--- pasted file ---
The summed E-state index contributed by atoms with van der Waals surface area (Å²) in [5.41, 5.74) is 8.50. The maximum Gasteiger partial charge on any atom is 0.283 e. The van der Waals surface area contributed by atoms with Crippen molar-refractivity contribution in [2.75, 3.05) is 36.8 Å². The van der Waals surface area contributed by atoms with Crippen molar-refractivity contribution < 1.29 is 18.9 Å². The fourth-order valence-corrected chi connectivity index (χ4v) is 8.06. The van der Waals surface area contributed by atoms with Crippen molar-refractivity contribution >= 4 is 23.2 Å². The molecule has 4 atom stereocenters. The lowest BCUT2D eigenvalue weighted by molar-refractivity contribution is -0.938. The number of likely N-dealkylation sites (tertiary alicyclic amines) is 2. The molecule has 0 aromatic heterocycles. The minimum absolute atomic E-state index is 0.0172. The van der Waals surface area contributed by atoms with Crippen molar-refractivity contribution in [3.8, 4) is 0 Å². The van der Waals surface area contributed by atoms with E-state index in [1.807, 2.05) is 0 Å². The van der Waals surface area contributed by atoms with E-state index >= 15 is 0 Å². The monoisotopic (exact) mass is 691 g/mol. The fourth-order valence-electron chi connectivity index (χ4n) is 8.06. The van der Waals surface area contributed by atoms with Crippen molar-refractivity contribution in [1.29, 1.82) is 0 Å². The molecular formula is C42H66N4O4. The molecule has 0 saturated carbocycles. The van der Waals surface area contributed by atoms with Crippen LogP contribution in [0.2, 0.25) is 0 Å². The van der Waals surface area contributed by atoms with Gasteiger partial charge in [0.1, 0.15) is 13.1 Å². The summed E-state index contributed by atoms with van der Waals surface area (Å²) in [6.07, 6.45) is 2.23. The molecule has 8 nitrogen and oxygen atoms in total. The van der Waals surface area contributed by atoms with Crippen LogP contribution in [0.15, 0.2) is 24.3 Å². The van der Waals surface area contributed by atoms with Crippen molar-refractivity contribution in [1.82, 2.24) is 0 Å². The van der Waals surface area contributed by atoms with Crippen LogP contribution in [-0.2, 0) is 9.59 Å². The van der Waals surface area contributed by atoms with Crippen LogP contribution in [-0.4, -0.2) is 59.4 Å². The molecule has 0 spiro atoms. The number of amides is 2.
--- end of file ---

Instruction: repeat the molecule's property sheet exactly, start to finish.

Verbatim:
The summed E-state index contributed by atoms with van der Waals surface area (Å²) in [5.41, 5.74) is 8.50. The maximum Gasteiger partial charge on any atom is 0.283 e. The van der Waals surface area contributed by atoms with Crippen molar-refractivity contribution in [2.75, 3.05) is 36.8 Å². The van der Waals surface area contributed by atoms with Crippen molar-refractivity contribution < 1.29 is 18.9 Å². The fourth-order valence-corrected chi connectivity index (χ4v) is 8.06. The van der Waals surface area contributed by atoms with Crippen molar-refractivity contribution >= 4 is 23.2 Å². The molecule has 4 atom stereocenters. The lowest BCUT2D eigenvalue weighted by molar-refractivity contribution is -0.938. The number of likely N-dealkylation sites (tertiary alicyclic amines) is 2. The molecule has 0 aromatic heterocycles. The minimum absolute atomic E-state index is 0.0172. The van der Waals surface area contributed by atoms with Crippen molar-refractivity contribution in [3.8, 4) is 0 Å². The van der Waals surface area contributed by atoms with E-state index in [1.807, 2.05) is 0 Å². The van der Waals surface area contributed by atoms with E-state index >= 15 is 0 Å². The monoisotopic (exact) mass is 691 g/mol. The fourth-order valence-electron chi connectivity index (χ4n) is 8.06. The van der Waals surface area contributed by atoms with Crippen molar-refractivity contribution in [1.29, 1.82) is 0 Å². The molecular formula is C42H66N4O4. The molecule has 0 saturated carbocycles. The van der Waals surface area contributed by atoms with Crippen LogP contribution in [0.2, 0.25) is 0 Å². The van der Waals surface area contributed by atoms with Gasteiger partial charge in [0.1, 0.15) is 13.1 Å². The summed E-state index contributed by atoms with van der Waals surface area (Å²) in [6.07, 6.45) is 2.23. The molecule has 8 nitrogen and oxygen atoms in total. The van der Waals surface area contributed by atoms with Crippen LogP contribution in [0.15, 0.2) is 24.3 Å². The van der Waals surface area contributed by atoms with Crippen molar-refractivity contribution in [1.82, 2.24) is 0 Å². The van der Waals surface area contributed by atoms with Crippen LogP contribution in [-0.2, 0) is 9.59 Å². The van der Waals surface area contributed by atoms with Crippen LogP contribution in [-0.4, -0.2) is 59.4 Å². The molecule has 0 spiro atoms. The number of amides is 2.